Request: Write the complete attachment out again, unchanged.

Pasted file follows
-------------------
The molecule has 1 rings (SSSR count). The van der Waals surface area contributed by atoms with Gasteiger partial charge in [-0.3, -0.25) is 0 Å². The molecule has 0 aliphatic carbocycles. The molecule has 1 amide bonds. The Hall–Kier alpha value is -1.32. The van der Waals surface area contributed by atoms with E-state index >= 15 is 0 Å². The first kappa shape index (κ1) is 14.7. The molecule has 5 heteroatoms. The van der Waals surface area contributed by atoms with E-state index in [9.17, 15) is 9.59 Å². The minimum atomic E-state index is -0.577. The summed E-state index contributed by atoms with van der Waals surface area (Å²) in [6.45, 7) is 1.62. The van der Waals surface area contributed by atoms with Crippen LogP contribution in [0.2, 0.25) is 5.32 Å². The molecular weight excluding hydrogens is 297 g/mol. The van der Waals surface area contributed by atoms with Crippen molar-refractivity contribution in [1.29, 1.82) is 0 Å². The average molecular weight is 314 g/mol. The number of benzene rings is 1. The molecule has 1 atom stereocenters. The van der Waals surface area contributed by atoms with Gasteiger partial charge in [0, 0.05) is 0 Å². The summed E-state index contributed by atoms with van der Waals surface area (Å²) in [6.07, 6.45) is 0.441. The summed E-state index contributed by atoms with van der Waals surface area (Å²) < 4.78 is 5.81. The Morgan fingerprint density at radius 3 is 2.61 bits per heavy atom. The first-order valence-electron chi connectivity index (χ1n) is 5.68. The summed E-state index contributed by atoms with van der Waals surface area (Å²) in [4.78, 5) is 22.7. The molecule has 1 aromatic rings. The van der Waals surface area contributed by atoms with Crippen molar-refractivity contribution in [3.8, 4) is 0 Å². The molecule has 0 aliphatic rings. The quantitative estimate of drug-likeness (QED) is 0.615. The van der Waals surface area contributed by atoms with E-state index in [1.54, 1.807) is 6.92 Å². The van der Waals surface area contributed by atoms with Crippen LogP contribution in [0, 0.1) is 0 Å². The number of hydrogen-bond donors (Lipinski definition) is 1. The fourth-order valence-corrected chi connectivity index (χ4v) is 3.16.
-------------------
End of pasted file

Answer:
The molecule has 1 rings (SSSR count). The van der Waals surface area contributed by atoms with Gasteiger partial charge in [-0.3, -0.25) is 0 Å². The molecule has 0 aliphatic carbocycles. The molecule has 1 amide bonds. The Hall–Kier alpha value is -1.32. The van der Waals surface area contributed by atoms with E-state index >= 15 is 0 Å². The first kappa shape index (κ1) is 14.7. The molecule has 5 heteroatoms. The van der Waals surface area contributed by atoms with E-state index in [9.17, 15) is 9.59 Å². The minimum atomic E-state index is -0.577. The summed E-state index contributed by atoms with van der Waals surface area (Å²) in [6.45, 7) is 1.62. The van der Waals surface area contributed by atoms with Crippen LogP contribution in [0.2, 0.25) is 5.32 Å². The molecular weight excluding hydrogens is 297 g/mol. The van der Waals surface area contributed by atoms with Crippen molar-refractivity contribution in [1.29, 1.82) is 0 Å². The average molecular weight is 314 g/mol. The number of benzene rings is 1. The molecule has 1 atom stereocenters. The van der Waals surface area contributed by atoms with Gasteiger partial charge in [0, 0.05) is 0 Å². The summed E-state index contributed by atoms with van der Waals surface area (Å²) in [6.07, 6.45) is 0.441. The summed E-state index contributed by atoms with van der Waals surface area (Å²) < 4.78 is 5.81. The Morgan fingerprint density at radius 3 is 2.61 bits per heavy atom. The first-order valence-electron chi connectivity index (χ1n) is 5.68. The summed E-state index contributed by atoms with van der Waals surface area (Å²) in [4.78, 5) is 22.7. The molecule has 1 aromatic rings. The van der Waals surface area contributed by atoms with Crippen molar-refractivity contribution in [3.8, 4) is 0 Å². The molecule has 0 aliphatic rings. The quantitative estimate of drug-likeness (QED) is 0.615. The van der Waals surface area contributed by atoms with E-state index in [1.54, 1.807) is 6.92 Å². The van der Waals surface area contributed by atoms with Crippen LogP contribution in [0, 0.1) is 0 Å². The number of hydrogen-bond donors (Lipinski definition) is 1. The fourth-order valence-corrected chi connectivity index (χ4v) is 3.16.